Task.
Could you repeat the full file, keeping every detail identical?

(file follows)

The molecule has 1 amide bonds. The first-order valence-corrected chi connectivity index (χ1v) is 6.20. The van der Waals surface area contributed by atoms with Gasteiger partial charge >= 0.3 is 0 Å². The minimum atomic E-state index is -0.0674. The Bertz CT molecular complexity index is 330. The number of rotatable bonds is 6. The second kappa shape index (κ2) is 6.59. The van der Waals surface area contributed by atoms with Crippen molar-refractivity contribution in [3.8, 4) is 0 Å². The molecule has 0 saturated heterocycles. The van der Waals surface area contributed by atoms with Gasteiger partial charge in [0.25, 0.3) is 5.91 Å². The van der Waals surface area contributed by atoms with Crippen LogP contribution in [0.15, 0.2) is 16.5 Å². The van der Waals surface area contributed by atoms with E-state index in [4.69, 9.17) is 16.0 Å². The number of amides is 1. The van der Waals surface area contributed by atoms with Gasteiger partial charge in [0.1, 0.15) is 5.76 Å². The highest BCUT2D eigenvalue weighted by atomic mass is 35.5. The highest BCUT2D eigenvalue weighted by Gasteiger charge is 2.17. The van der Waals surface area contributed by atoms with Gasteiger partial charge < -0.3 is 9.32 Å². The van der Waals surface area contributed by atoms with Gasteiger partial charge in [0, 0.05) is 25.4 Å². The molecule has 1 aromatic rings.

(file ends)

The molecule has 1 amide bonds. The first-order valence-corrected chi connectivity index (χ1v) is 6.20. The van der Waals surface area contributed by atoms with Gasteiger partial charge >= 0.3 is 0 Å². The minimum atomic E-state index is -0.0674. The Bertz CT molecular complexity index is 330. The number of rotatable bonds is 6. The second kappa shape index (κ2) is 6.59. The van der Waals surface area contributed by atoms with Crippen molar-refractivity contribution in [3.8, 4) is 0 Å². The molecule has 0 saturated heterocycles. The van der Waals surface area contributed by atoms with Gasteiger partial charge in [0.25, 0.3) is 5.91 Å². The van der Waals surface area contributed by atoms with Crippen LogP contribution in [0.15, 0.2) is 16.5 Å². The van der Waals surface area contributed by atoms with E-state index in [4.69, 9.17) is 16.0 Å². The number of amides is 1. The van der Waals surface area contributed by atoms with Gasteiger partial charge in [0.1, 0.15) is 5.76 Å². The highest BCUT2D eigenvalue weighted by atomic mass is 35.5. The highest BCUT2D eigenvalue weighted by Gasteiger charge is 2.17. The van der Waals surface area contributed by atoms with Gasteiger partial charge < -0.3 is 9.32 Å². The van der Waals surface area contributed by atoms with Gasteiger partial charge in [0, 0.05) is 25.4 Å². The molecule has 1 aromatic rings.